Finally, sophomore Elizabeth Crawford shared her excitement for T. Co in the next school year.

“I am most excited for the musical because no matter what the show is, it is always so fun when everyone comes together to try and build this huge show with choreography, staging, and music in such a short amount of time,” Crawford said.

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After possible cancelation, WHS students were able to help out New Orleans http://wildcattracks.weston.org/2843/news/after-possible-cancelation-whs-students-were-able-to-help-out-new-orleans/ http://wildcattracks.weston.org/2843/news/after-possible-cancelation-whs-students-were-able-to-help-out-new-orleans/#respond Mon, 15 Jun 2020 14:10:16 +0000 http://wildcattracks.weston.org/?p=2843 With under 24 hours before they left, the WHS students who signed up for the New Orleans service trip weren’t sure that it would happen because there weren’t any chaperones. But after the help of some sophomores, middle school art teacher Rebecca Kowalski and eighth grade learning specialist Megan Leddy agreed to lead the trip.

“It was definitely shocking for all of us. We were really excited to go. Actually, Ishika and I went to the middle school and tried to find people because we really wanted to go and experience that,” sophomore Isabella Desio said. “We were really glad that it did happen, but that was not what we were expecting.”

When approached with the offer, Kowalski was very nervous, but she said that she’s glad she could go on the trip.

“It was like riding the very first part of an exciting roller coaster. I felt like I had boarded the cart, and was click-click-clicking up a steep hill with no idea what lay ahead. There was a slow realization that it could actually happen,” Kowalski said. 

Since the trip was able to happen, students were able to participate in various activities around the New Orleans community.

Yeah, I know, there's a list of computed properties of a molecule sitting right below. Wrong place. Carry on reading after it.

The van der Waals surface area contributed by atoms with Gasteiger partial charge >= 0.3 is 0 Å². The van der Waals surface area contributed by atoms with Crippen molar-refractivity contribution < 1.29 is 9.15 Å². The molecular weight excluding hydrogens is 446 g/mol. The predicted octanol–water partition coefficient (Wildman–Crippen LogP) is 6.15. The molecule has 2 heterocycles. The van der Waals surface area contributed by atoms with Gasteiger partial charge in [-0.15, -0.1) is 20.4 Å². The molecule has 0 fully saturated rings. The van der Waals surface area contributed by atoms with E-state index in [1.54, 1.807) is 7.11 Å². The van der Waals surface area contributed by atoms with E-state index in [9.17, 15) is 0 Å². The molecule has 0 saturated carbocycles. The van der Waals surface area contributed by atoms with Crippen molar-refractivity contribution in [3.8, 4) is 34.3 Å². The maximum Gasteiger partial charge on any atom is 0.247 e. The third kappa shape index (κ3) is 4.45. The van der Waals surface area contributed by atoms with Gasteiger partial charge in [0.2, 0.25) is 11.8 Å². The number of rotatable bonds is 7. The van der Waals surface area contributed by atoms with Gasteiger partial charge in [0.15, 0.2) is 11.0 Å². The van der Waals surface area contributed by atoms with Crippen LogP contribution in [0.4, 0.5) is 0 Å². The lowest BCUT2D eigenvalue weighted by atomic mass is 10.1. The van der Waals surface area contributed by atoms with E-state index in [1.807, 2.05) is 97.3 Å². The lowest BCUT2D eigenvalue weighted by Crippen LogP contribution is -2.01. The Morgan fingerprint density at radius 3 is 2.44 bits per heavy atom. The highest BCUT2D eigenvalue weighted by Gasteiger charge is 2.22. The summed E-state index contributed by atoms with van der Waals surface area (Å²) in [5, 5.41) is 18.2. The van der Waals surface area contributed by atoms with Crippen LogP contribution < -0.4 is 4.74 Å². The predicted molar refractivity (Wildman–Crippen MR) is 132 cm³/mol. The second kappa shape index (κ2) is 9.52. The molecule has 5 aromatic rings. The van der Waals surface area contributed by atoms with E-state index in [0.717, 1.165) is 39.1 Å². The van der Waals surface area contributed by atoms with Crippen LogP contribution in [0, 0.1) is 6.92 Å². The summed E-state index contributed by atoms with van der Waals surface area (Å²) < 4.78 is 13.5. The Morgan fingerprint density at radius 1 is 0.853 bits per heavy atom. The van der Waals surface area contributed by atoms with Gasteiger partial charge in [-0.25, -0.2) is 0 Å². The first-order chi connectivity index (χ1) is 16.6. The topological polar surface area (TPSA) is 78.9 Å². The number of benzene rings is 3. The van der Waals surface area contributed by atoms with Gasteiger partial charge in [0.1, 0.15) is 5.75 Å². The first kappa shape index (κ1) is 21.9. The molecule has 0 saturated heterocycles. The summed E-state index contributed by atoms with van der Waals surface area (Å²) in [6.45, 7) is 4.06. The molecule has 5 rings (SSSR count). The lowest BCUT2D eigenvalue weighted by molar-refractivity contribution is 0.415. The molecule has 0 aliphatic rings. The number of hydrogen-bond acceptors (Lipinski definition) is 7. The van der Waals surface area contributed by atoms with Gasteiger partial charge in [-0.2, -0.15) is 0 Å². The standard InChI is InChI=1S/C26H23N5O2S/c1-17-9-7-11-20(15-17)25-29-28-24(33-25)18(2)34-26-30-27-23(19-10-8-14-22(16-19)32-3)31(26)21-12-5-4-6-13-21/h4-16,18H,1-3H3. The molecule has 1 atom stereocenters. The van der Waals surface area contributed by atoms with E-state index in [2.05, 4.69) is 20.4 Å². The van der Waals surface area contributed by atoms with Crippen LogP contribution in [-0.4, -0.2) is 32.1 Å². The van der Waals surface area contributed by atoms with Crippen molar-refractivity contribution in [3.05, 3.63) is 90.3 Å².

“We went to the boys and girls club to help kids with their homework, and that was really impactful for me because of how different the education is down there, and how much work they do,” Desio said.

Along with helping out the New Orleans community, the WHS students got to explore the city.

“Besides from work, we went to museums and plantations, where we learned about the history of the city and culture of the south,” senior Kevin Ma said. “We were also invited to a neighborhood barbeque at 9th ward, and they lived at the place that was hit really badly during Hurricane Katrina. We walked up to the levee to see the height of the old one and height of the new one.”

Since this was Ma’s third time on the trip, he was able to reflect on his overall experience. 

“It’s interesting to see the same people grow or get older. For example, [there is one kid] when I was there [during my first trip], he was three, and now he’s five and a half, which is interesting to see how he’s computing,” Ma said. “It’s interesting to see different places every time because we don’t usually do the same activity.”

 

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Students continue to work towards Meatless Mondays despite setbacks http://wildcattracks.weston.org/2919/news/students-continue-to-work-towards-meatless-mondays-despite-setbacks/ http://wildcattracks.weston.org/2919/news/students-continue-to-work-towards-meatless-mondays-despite-setbacks/#respond Mon, 15 Jun 2020 12:45:46 +0000 http://wildcattracks.weston.org/?p=2919 Several months after planning the Meatless Monday proposal, junior Jackie Liu’s initiative was not approved to be implemented. Liu had presented her plans for the initiative prior to the pandemic, but has had to put her efforts on hold due to the COVID-19 pandemic. 

Despite the current closure of school, Liu plans to continue advocating for the initiative in the fall.

“I’m working with the school nutritionist Charlie Kotofu as well as Chef Feller, and we’re going to try to do samples [of alternative protein options] in the fall and get the student body more acquainted with different possibilities and hopefully change the culture a little bit,” Liu said. 

Before WHS closed for the pandemic, Liu was able to meet with and present her plans for Meatless Mondays to Superintendent Midge Connolly. These plans included expanding upon to current “Beefless Mondays” to include not offering any meat on Mondays in the Cafeteria.

“We ended up getting a meeting with [Connolly] and so I presented to her and we had discussions and answered any of her questions and concerns,” Liu said. 

Liu explained that she had not had high expectations going into the meeting, so she was not deterred by Connolly’s hesitancy with the initiative.

“She voiced that she had some concerns, which is very understandable coming from a pretty high up authority,” Liu explained.